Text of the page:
Emperor Tetra 101: Care, Diet, Tank Size, Tank Mates & More

The emperor tetra is a schooling fish found in Colombia’s Rio San Juan and Rio Atrato river basins. These vibrant schoolers are known for being low-maintenance and adaptable to a variety of aquarium conditions, making them an excellent choice for novices.

Though they flourish best under conditions similar to those found in their native Amazonian settings.

Care Guide

Tank Size 

Before you settle on owning Emperor Tetras, you’ll need to consider the size of your tank. It’s important that these types of fish live in a large tank community. If you plan on only housing Tetras in your tank, then a handful will be able to thrive in a small 10 gallon tank. However, try to get a tank that’s around 20 gallons just in case. A larger tank is always necessary if you plan on housing a large group. 

Emperor Tetras love their personal space and will need a lot of room to swim around, so you should avoid overcrowding a smaller tank. A minimum tank size of 30 gallons is recommended for shared tanks with other fish species.

Tank Mates

Emperor Tetras thrive in groupings of six or seven. Because male Tetras tend to be hostile and unpredictable, it is best to keep only one male inside your tank. This avoids any violence and maintains order in the tank. If you don’t want to keep a massive group, this species can also be kept as a single mated couple. There are numerous different species of fish to explore as tank mates. Any equally sized gentle species will suffice.  

Generally, you’ll want to keep tank mates from South America who have comparable habitat requirements. It is also critical to avoid larger fish that may confuse the Emperor Tetra for food.

Some suitable tank mates for Emperor Tetra include Ember Tetras, Celestial Pearl Danio, Pearl Gourami, Cory Catfish, Pencil fish, Honey Gourami, Serpae Tetra, Sparkling Gourami, Apistogramma, most Guppies, Platies and Dwarf Gourami.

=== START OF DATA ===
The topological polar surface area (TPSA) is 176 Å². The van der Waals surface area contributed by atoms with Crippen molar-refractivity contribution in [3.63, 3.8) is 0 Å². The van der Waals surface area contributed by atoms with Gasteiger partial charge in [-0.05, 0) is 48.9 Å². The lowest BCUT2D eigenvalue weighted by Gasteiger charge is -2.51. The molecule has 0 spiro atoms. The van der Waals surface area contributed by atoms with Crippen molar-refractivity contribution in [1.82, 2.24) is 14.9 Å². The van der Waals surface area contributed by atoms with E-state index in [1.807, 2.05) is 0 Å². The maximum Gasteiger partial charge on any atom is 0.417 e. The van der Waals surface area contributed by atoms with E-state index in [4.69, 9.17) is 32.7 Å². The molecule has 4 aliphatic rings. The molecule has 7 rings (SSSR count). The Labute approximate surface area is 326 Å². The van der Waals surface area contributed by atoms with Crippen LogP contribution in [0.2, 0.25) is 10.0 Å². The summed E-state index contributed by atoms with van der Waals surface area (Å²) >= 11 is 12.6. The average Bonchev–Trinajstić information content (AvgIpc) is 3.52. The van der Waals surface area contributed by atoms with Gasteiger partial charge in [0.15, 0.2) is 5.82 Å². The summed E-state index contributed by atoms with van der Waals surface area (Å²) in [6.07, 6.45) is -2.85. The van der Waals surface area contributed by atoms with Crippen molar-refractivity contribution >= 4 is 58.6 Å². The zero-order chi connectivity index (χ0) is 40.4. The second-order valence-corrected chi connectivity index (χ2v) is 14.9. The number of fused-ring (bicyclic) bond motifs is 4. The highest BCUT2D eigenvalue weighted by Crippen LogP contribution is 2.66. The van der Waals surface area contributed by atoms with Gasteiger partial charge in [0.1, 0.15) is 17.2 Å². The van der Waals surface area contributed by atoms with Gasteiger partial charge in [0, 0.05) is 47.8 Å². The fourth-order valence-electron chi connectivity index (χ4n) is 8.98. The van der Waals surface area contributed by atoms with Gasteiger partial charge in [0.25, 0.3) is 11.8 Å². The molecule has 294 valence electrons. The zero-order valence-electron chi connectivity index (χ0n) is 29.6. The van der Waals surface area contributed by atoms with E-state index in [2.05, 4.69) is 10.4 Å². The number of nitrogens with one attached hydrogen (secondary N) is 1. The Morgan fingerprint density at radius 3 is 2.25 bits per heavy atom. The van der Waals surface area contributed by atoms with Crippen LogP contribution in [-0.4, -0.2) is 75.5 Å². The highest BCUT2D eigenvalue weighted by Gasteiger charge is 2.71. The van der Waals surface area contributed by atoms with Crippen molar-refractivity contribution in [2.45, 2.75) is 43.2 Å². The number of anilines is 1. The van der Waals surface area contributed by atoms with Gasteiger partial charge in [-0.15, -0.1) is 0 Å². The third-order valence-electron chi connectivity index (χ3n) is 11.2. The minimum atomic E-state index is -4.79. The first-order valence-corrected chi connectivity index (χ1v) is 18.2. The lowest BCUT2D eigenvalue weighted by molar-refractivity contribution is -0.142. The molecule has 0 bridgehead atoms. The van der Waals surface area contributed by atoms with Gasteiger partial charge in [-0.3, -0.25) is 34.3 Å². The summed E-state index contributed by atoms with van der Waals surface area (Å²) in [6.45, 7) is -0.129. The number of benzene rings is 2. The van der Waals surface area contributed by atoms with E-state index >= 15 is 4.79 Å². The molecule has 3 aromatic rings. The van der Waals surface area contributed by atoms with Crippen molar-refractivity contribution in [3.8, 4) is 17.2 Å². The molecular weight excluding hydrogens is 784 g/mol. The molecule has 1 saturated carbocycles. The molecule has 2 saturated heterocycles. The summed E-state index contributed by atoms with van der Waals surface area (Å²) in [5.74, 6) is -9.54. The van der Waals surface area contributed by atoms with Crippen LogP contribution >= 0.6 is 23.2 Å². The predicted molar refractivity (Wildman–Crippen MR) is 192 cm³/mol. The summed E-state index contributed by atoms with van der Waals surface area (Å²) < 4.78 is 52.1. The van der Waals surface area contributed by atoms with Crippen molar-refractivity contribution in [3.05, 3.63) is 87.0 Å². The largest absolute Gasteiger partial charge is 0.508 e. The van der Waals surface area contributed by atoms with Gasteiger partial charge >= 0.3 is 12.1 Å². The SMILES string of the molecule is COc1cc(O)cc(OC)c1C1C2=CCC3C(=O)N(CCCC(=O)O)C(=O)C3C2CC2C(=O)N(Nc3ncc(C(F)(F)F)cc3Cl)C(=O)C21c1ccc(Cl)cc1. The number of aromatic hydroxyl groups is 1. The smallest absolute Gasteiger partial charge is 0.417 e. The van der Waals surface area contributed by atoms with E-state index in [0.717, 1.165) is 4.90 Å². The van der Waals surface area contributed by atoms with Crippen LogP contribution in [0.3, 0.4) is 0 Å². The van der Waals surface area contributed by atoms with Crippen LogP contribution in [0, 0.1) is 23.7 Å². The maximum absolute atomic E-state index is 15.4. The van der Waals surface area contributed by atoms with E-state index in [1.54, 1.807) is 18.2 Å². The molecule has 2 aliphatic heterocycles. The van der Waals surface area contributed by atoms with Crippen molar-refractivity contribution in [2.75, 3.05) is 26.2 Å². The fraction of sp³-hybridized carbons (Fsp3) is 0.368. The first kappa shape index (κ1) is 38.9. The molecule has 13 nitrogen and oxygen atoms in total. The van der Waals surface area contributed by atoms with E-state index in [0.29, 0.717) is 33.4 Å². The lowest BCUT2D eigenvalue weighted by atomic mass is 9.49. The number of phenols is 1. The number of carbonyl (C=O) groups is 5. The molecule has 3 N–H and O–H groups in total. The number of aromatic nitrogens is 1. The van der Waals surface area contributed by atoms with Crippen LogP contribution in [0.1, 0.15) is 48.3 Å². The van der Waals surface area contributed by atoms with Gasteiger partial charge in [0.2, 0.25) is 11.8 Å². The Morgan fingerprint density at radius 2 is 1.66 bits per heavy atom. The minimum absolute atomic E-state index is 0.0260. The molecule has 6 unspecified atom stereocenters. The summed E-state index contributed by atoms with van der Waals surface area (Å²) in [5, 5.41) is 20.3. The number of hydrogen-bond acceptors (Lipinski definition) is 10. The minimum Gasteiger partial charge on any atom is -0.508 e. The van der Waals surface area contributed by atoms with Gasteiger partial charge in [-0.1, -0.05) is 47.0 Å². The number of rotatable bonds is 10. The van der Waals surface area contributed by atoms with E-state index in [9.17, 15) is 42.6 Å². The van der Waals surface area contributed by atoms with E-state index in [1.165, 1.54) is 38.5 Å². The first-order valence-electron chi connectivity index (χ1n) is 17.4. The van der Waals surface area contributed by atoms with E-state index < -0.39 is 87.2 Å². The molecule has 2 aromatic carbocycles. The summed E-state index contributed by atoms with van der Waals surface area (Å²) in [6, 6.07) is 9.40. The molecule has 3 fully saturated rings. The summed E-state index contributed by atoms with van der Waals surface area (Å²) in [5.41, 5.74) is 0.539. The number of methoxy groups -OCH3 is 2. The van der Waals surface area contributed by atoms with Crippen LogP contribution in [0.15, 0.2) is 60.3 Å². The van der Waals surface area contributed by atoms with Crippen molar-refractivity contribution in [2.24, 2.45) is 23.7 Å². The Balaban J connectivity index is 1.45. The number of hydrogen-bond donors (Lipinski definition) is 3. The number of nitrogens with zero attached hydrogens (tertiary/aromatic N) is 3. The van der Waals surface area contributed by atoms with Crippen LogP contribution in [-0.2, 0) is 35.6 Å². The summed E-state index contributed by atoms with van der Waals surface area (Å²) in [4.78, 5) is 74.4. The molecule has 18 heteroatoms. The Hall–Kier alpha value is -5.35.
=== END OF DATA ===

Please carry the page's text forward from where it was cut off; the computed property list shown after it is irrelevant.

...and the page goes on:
Same Species Tanks

Male tetras have been known to occasionally confront one another for control of the group, despite being a relatively calm fish . Thankfully, these quarrels do not usually cause significant damage. However, if you wish to discourage conflict in any case, increasing the size of the tank or decreasing the male-to-female ratio will create less chance for conflict.

Because the emperor tetra is a territorial fish, there is only one alpha male in the school, who has claimed the most territory. When defending its territory, the male swims and leans forward, causing its tail to rise 45 degrees up and resemble a crown.

Water Parameters

The best approach to keep Emperor Tetras healthy is to mimic natural water conditions. Fortunately, most people’s homes make it rather simple to do so. These fish reside in slow-moving streams in the wilderness. The water is somewhat hard and warm. 

To keep your Emperor Tetras as healthy as possible, the optimal tank temperature is around 73 degrees fahrenheit – 81 degrees fahrenheit. If you aim for a temperature somewhere between these two figures, that would be ideal.

The pH levels of your tank should be no lower than 5.0 and no higher than 7.8. Additionally, as mentioned above, the water will need to be somewhat hard. So, the hardness is recommended to be kept 3 to 8 dKH.